As many of you may know, in JavaScript, you can define a date object by specifying a string that looks like a date.  Recently I created a page using AJAX to get counter information, including the date/time that the page was hit.  I thought that a pretty straight-forward format that JavaScript could understand was “yyyy-mm-dd”.  Unfortunately, when  viewing the page on the iPhone and Internet Explorer 6 (via a VM), I realized that some JavaScript engines do not know how to interpret this format.  A format that is parsed correctly is “mm/dd/yyyy”.  Therefore, if you are passing a date or a date/time value from the server to the browser so that it can be processed by JavaScript, I suggest using “mm/dd/yyyy” to represent the date so that you can be sure that it is parsed correctly across all browsers.  Alternatively, you could send the amount of milliseconds that have passed since January 1, 1970 to the date function because this should always be interpreted correctly.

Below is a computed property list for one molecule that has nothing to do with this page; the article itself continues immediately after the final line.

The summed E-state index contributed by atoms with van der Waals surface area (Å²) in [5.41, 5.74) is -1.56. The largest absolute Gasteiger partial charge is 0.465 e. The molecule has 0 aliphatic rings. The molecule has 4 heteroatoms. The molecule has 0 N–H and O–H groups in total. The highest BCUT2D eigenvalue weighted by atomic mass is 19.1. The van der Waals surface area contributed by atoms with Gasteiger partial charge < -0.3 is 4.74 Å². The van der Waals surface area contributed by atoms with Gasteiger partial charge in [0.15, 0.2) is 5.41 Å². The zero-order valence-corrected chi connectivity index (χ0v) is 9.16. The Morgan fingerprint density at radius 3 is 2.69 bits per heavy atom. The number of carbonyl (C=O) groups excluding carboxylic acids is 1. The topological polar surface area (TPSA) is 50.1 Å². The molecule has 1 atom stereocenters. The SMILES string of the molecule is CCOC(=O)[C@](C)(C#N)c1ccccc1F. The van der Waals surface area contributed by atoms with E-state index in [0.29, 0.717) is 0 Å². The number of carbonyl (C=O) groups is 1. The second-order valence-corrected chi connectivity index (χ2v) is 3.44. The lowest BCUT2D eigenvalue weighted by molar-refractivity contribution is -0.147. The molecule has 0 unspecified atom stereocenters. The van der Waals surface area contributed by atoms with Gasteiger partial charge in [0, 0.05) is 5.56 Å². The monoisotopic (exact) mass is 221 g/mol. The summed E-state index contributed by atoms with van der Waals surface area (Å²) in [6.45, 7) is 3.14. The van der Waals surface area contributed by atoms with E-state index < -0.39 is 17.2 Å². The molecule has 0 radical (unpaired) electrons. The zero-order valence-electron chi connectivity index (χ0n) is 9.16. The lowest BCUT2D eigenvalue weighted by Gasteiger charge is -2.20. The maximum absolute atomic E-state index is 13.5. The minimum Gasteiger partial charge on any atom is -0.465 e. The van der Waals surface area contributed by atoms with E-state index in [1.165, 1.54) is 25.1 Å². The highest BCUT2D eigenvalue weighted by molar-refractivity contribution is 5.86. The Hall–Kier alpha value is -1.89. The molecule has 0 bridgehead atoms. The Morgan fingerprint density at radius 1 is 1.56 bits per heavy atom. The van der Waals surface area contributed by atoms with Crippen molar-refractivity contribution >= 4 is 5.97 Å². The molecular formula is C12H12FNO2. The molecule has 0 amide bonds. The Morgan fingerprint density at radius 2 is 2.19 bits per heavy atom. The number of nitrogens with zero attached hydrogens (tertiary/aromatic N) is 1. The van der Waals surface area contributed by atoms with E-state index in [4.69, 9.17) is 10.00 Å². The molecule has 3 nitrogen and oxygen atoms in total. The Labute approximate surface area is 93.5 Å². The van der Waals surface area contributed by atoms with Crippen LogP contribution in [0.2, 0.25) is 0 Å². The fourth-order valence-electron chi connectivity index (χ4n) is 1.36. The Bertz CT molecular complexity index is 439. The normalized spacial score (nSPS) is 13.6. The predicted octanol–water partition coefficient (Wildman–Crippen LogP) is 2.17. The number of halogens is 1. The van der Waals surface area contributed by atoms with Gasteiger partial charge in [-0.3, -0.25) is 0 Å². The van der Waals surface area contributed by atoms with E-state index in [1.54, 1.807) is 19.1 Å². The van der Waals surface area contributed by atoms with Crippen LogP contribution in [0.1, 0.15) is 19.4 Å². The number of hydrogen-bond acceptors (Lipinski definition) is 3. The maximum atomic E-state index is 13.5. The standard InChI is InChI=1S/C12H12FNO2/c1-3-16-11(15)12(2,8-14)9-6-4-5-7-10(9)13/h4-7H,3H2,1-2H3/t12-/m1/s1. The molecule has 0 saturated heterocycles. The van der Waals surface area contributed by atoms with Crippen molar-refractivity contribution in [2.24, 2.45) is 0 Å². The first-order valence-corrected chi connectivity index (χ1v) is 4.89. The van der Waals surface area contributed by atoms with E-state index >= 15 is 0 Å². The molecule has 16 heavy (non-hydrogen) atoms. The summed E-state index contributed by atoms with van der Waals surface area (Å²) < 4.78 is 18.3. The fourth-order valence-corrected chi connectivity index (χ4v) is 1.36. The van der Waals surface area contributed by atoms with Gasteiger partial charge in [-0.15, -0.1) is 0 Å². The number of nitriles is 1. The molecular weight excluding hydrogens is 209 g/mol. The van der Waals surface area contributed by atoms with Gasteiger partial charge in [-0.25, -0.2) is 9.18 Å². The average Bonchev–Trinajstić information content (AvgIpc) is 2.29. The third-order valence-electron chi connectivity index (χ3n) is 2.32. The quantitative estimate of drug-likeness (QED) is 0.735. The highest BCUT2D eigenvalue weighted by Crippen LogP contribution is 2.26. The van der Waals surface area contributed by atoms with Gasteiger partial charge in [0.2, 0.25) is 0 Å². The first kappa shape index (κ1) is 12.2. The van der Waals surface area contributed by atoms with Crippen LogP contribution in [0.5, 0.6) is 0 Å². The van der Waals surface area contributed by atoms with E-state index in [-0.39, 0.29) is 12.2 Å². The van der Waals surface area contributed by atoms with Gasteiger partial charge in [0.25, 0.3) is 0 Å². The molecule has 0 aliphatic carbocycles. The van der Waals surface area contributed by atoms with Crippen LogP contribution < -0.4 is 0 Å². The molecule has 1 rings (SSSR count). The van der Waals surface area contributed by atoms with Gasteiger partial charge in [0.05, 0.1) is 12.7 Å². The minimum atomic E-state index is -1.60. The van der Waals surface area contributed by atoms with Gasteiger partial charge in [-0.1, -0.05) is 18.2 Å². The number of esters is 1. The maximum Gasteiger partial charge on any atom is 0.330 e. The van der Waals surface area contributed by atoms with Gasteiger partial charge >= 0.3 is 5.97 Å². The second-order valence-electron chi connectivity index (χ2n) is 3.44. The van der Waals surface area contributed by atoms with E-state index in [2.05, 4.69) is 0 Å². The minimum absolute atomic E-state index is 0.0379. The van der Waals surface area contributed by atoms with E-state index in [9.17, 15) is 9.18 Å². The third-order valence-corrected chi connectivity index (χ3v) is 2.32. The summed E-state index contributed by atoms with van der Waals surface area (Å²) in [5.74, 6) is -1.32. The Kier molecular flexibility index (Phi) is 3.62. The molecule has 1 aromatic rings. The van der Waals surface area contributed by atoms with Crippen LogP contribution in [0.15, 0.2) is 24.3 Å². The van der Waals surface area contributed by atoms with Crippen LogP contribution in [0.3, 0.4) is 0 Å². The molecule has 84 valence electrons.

// Invalid date in some browsers and 
// "Tue Mar 20 2012 20:00:00 GMT-0400 (EDT)" in others
alert(new Date("2012-03-21"));
// eg. "Wed Mar 21 2012 00:00:00 GMT-0400 (EDT)"
alert(new Date("03/21/2012"));
// eg. "Wed Mar 21 2012 00:00:00 GMT-0400 (EDT)"
alert(new Date(1332302400000));

Keep in mind that the above code was run on 19 of March 2012 in Pennsylvania in Google Chrome 17.0.963.79.

Categories: BlogJavaScriptJScript

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